Glass Rooflights for Flat Roofs


November 3, 2019

We’ve gone through the many reasons why you should choose a rooflight for a flat roof in the past, it helps to bring so much more light and a feeling of space into the room directly below it, whilst also improving the aesthetic of any adjoining rooms in the process. When you have decided to purchase and install a rooflight the next step is to choose which type of rooflight you want and there are quite a few sub-options within the category of glass rooflights. As long as you have chosen a rooflight supplier with a clear knowledge of the item and the installation process, you can ensure that you are benefiting the maximum amount from a glass rooflight at your property.

What sort of glass rooflight works best for your property, your desire, and budget?

The most popular type of glass for a rooflight is toughened glass. This is usually one of the choices along with laminated glass when choosing a rooflight design. For the inner glass panes, it is important to plan for the worst-case scenario (which in the case of rooflights is the glass shattering and falling onto people in the room below). Now, of course this is unlikely, but toughened glass will shatter into tiny fragments, and is therefore less likely to hurt people in this worst-case scenario. It is robust, and unlikely to shatter.

Laminated glass is the most useful specification for the inner pane of a glass rooflight, with two panes stuck together with an interlayer, to ensure that there is zero chance of damage to the property or human injury should it shatter, as it will stay in the same position. The interlayer also acts as a UV filter, which helps to maintain a comfortable temperature level in the room. It is a durable and safe way to install a glass rooflight at your home. On top of that, laminated glass is also fantastic at removing unnecessary noise pollution, minimising noise coming from the outside, and vice versa, which makes it very attractive if you are planning on using the room with the rooflight for social functions and heavy usage.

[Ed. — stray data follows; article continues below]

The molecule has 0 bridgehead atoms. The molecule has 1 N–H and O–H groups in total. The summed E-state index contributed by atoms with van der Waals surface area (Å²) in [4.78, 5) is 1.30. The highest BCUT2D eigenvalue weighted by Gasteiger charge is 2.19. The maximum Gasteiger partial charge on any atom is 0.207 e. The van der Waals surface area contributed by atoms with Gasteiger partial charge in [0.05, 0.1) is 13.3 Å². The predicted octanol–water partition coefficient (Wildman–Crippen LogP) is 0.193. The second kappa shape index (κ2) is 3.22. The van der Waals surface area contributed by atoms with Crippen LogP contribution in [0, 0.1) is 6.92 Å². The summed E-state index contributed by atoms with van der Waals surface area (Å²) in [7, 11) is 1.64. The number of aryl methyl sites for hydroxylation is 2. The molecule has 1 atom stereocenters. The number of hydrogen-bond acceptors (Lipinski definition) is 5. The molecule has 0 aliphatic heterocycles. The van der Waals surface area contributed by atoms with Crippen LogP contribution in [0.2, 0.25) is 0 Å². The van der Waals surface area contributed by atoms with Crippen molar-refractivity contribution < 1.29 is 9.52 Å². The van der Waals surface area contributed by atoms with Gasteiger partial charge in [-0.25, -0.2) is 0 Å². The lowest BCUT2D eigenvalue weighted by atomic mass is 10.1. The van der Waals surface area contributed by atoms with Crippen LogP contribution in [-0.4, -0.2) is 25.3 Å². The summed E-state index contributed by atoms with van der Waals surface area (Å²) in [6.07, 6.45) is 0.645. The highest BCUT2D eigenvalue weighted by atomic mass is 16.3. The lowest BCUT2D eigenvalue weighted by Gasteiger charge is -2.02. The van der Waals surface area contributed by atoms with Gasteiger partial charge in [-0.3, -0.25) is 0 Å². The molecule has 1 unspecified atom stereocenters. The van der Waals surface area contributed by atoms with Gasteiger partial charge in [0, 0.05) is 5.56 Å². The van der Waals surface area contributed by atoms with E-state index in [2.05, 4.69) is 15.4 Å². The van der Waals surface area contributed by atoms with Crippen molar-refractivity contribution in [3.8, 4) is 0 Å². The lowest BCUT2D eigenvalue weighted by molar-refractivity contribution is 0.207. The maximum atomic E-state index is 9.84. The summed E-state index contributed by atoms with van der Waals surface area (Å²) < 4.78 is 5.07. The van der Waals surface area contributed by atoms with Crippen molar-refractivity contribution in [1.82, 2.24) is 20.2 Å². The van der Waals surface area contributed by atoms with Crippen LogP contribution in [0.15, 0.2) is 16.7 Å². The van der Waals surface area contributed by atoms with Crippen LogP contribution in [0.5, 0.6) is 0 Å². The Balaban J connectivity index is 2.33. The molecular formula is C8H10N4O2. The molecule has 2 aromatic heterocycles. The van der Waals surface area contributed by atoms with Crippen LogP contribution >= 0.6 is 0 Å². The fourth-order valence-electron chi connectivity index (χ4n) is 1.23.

There are other examples of glazing that is used on glass rooflights, including low maintenance glazing, which is thought of as ‘self-cleaning’ although in reality it just requires less cleaning than a regular pane of glass. Solar control glazing is another option, reducing solar heat gain to the interior of the building whilst allowing the sun’s rays to pass through. This helps to create a warm and welcoming space without the room overheating to an unbearable temperature, which can often be the case with some glass rooflights.

With the right glass rooflight supplier you can find the perfect solution to your needs, with professional advice and guidance relating to the type of glazing that will work best with your glass rooflight. Always be sure to think ahead into the future, and which type of glass will best suit your overall needs and plans for the room underneath the flat roof glass rooflight.